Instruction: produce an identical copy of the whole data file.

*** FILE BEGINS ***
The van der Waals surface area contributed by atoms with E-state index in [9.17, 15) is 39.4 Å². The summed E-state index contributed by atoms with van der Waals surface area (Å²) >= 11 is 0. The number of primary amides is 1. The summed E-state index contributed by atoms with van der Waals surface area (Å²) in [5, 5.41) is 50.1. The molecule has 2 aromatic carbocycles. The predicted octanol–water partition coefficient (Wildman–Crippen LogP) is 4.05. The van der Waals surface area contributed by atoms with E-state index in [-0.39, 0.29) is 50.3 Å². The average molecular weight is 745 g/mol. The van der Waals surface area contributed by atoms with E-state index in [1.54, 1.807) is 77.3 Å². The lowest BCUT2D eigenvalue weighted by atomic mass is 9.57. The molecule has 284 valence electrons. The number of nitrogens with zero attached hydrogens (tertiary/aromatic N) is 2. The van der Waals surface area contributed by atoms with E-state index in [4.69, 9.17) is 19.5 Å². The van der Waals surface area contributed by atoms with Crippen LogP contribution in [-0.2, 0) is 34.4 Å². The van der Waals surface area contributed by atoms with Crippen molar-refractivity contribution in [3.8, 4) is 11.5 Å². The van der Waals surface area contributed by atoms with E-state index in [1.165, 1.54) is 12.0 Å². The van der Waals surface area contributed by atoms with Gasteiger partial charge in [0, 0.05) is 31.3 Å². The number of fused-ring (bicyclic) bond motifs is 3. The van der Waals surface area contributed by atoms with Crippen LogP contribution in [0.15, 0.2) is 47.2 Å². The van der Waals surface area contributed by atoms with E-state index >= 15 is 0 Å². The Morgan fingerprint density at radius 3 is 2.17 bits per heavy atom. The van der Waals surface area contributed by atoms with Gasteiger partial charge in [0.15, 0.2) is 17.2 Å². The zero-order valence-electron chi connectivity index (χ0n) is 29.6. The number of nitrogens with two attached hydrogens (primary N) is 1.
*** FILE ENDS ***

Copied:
The van der Waals surface area contributed by atoms with E-state index in [9.17, 15) is 39.4 Å². The summed E-state index contributed by atoms with van der Waals surface area (Å²) >= 11 is 0. The number of primary amides is 1. The summed E-state index contributed by atoms with van der Waals surface area (Å²) in [5, 5.41) is 50.1. The molecule has 2 aromatic carbocycles. The predicted octanol–water partition coefficient (Wildman–Crippen LogP) is 4.05. The van der Waals surface area contributed by atoms with E-state index in [-0.39, 0.29) is 50.3 Å². The average molecular weight is 745 g/mol. The van der Waals surface area contributed by atoms with E-state index in [1.54, 1.807) is 77.3 Å². The lowest BCUT2D eigenvalue weighted by atomic mass is 9.57. The molecule has 284 valence electrons. The number of nitrogens with zero attached hydrogens (tertiary/aromatic N) is 2. The van der Waals surface area contributed by atoms with E-state index in [4.69, 9.17) is 19.5 Å². The van der Waals surface area contributed by atoms with Crippen LogP contribution in [-0.2, 0) is 34.4 Å². The van der Waals surface area contributed by atoms with Crippen molar-refractivity contribution in [3.8, 4) is 11.5 Å². The van der Waals surface area contributed by atoms with E-state index in [1.165, 1.54) is 12.0 Å². The van der Waals surface area contributed by atoms with Gasteiger partial charge in [0, 0.05) is 31.3 Å². The number of fused-ring (bicyclic) bond motifs is 3. The van der Waals surface area contributed by atoms with Crippen LogP contribution in [0.15, 0.2) is 47.2 Å². The van der Waals surface area contributed by atoms with E-state index >= 15 is 0 Å². The Morgan fingerprint density at radius 3 is 2.17 bits per heavy atom. The van der Waals surface area contributed by atoms with Gasteiger partial charge in [0.15, 0.2) is 17.2 Å². The zero-order valence-electron chi connectivity index (χ0n) is 29.6. The number of nitrogens with two attached hydrogens (primary N) is 1.